Omega Ratio

Article byAshish Kumar Srivastav
Reviewed byDheeraj Vaidya, CFA, FRM

Omega Ratio Definition

The omega ratio is a weighted risk-return ratio for a given expected return level that helps us identify the chances of winning compared to losing (the higher, the better). It also considers the third and fourth momentum effect, i.e., skewness & Kurtosis, which gives this an immense usefulness compared to others.

For calculating the omega ratio, we require the cumulative excess return of the Asset. We need to calculate all the highs and lows cumulatively.

Key Takeaways

  • The omega ratio is a ratio that assesses the risk and return of an investment at a specific expected return level. It helps us determine the likelihood of winning versus losing, with a higher ratio indicating better chances of success.
  • To calculate the omega ratio, one needs to determine the cumulative excess return of the asset by calculating its highs and lows cumulatively.
  • Investors can measure their omega ratio using Treynor, Sharpe, Sortino, and Jensen Alpha methods. These ratios help select portfolios that align with their risk preferences and desired risk-return profile.

The Formula of Omega Ratio

Omega ratio formula

In simple form, the omega ratio formula can be understood as follows

Omega Ratio = ΣWinning – Benchmarking / ΣBenchmarking – Loosing

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Example of Omega Ratio

Standard DeviationStandard DeviationStandard deviation (SD) is a popular statistical tool represented by the Greek letter 'σ' to measure the variation or dispersion of a set of data values relative to its mean (average), thus interpreting the data's more = 4%, Mean Return = 6%

Return Earned in Past

PeriodReturn (X)Excess Return (X- x̄)

Omega Ratio formula = ∑ Winning – Benchmarking  / ∑ Benchmarking – Losing

= ∑ 15/ ∑ 15

Omega Ratio =1 

Types of Omega Ratio

The organization uses various measures to check its risk compared to the risk undertaken. As per the term structure theory of Fixed incomeFixed IncomeFixed Income refers to those investments that pay fixed interests and dividends to the investors until maturity. Government and corporate bonds are examples of fixed income more, people are willing to take the risk if they are compensated in the form of higher returns. The higher risk should support the higher return, but there should be a trade-off so that higher returns can be seen after adjusting on a risk-adjusted basis.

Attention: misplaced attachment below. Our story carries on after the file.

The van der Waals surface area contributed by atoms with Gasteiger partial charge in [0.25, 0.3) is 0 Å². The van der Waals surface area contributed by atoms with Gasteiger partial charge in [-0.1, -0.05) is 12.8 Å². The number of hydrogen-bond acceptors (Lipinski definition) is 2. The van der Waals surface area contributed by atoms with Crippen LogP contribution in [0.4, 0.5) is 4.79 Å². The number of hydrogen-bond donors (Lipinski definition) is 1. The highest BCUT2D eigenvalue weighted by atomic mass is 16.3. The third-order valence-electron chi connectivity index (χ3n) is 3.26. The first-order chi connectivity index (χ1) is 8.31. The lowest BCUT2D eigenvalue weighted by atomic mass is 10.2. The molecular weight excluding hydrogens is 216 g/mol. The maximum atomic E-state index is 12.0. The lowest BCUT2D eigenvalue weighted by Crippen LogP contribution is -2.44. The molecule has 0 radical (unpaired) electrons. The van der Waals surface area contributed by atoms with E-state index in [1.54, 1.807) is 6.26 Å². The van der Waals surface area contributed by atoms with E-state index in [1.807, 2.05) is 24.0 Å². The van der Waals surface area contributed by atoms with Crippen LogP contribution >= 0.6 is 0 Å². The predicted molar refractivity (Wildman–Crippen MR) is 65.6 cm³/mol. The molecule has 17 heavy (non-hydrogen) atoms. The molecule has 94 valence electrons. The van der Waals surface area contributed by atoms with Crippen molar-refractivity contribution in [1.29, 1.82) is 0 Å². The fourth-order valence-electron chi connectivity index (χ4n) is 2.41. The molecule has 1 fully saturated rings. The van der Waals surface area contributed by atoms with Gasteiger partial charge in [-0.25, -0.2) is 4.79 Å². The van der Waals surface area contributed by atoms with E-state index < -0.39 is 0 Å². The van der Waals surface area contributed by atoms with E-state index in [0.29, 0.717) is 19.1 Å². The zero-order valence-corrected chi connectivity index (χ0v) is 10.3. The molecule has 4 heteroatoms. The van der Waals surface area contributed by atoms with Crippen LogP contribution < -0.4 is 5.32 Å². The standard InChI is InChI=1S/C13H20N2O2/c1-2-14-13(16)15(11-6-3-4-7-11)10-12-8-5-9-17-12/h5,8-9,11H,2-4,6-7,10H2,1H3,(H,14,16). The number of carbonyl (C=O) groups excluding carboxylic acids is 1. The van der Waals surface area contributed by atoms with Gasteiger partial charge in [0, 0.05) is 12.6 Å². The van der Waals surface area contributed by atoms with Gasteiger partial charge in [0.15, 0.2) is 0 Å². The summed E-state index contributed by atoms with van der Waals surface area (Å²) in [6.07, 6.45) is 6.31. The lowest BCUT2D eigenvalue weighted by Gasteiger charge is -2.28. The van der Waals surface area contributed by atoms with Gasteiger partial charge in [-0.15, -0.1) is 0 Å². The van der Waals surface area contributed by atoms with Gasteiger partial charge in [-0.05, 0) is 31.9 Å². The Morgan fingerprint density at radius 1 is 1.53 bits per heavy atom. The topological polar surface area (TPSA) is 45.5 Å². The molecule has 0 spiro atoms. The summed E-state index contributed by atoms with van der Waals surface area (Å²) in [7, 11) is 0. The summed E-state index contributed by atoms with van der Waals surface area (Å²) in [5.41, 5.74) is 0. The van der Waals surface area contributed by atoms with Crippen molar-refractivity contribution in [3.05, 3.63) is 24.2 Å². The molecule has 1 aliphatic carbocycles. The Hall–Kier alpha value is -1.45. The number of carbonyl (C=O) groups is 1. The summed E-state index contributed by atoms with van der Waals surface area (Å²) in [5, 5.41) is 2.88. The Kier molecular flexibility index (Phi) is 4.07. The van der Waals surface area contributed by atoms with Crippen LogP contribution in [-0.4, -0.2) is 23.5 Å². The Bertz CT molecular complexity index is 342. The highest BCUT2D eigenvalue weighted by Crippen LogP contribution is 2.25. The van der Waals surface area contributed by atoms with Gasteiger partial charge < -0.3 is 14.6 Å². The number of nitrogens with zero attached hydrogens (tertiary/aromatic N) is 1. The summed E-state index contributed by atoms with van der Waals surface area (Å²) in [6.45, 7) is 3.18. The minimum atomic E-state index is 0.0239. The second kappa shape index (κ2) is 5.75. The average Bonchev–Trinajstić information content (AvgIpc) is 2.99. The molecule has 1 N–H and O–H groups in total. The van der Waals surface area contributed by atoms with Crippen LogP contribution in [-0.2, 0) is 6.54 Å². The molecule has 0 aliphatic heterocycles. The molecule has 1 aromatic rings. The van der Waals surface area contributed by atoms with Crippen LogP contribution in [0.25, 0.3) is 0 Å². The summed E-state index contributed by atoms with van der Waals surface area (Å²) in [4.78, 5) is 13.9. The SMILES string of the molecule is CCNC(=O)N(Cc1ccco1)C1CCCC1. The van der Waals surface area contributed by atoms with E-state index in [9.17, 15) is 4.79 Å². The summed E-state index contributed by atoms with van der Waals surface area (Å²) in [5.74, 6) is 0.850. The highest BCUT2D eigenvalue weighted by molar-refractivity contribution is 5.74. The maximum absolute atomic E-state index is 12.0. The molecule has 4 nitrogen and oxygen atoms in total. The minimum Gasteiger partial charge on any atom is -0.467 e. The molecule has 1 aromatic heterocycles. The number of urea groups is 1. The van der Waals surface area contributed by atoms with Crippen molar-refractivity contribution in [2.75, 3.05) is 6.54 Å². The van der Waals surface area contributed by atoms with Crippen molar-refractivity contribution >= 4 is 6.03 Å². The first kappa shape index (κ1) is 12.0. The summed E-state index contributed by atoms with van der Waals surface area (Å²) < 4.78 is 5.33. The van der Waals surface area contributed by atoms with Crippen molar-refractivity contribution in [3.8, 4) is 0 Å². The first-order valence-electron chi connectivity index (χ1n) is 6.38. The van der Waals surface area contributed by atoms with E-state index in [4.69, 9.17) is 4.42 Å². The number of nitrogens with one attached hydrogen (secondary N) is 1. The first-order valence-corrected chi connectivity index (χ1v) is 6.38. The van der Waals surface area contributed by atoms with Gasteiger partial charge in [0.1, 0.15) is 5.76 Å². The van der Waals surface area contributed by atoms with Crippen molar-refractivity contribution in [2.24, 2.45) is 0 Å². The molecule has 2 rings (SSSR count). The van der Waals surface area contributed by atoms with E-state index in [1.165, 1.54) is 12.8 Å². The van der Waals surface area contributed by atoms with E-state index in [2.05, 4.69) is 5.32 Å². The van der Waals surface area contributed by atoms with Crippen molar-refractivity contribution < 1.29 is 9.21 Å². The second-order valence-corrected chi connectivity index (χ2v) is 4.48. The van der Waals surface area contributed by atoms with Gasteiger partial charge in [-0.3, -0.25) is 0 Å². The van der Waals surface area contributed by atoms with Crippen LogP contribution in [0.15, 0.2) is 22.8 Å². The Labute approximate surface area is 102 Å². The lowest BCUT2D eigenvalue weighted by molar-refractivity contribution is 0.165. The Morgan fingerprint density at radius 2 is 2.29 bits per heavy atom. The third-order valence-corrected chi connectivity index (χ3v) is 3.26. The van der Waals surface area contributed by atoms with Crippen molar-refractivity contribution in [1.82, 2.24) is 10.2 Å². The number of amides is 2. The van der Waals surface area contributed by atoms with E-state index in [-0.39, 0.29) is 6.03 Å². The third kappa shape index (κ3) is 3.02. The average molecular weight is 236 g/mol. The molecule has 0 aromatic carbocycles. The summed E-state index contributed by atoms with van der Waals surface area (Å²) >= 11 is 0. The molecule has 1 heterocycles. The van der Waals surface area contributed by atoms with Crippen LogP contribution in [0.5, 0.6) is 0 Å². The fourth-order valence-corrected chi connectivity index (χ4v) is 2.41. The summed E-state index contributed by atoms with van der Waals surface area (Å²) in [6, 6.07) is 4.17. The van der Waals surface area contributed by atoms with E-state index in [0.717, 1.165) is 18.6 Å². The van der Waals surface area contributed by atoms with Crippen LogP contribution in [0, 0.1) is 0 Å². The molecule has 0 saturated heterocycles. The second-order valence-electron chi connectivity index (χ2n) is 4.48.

Any ratio used to check the performance should be used in conjunction with another ratio, not in isolation.

The following are different measures of the omega ratio.

Types of Omega Ratio

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The omega ratio is useful in choosing the portfolio per the investor’s desired profile. Some investors (Risk-averse people) want that they should at least earn the minimum rate of return that is the saving rate provided by the bank, or even more risk-averse people want that their capital should not be at risk. One can check their risk toleranceRisk ToleranceRisk tolerance is the investors' potential and willingness to bear the uncertainties associated with their investment portfolios. It is influenced by multiple individual constraints like the investor's age, income, investment objective, responsibilities and financial more level and risk appetite ability to choose a low or high omega ratio to align; they require a risk-return profile with the particular class.

Frequently Asked Questions (FAQs)

What is a good omega ratio?

e risk-adjusted performance is good if the ratio is greater than 1. It suggests the portfolio has a higher chance of achieving returns above the target level and a lower probability of incurring significant losses. In addition, a ratio of 1 indicates that the threshold value matches the average return on investment.

What is the difference between Omega and Sortino ratios?

The Omega ratio measures risk using the returns’ first-order lower partial moment (LPM) with the arithmetic means in the denominator. On the other hand, the Sortino ratio uses the second-order LPM with the quadratic mean in the denominator. In simple terms, the two ratios differ in the type of LPM used to measure risk.

What is the Omega ratio for mutual funds?

The omega ratio measures risk and return, similar to the Sharpe ratio. It is helpful for investors in evaluating the appeal of hedge funds, mutual funds, or individual securities.

Recommended Articles

This has been a guide to what is Omega Ratio & its definition. Here we discuss the formula to calculate the omega ratio, its example, benefits and limitations. You can learn more about budgeting from the following articles –

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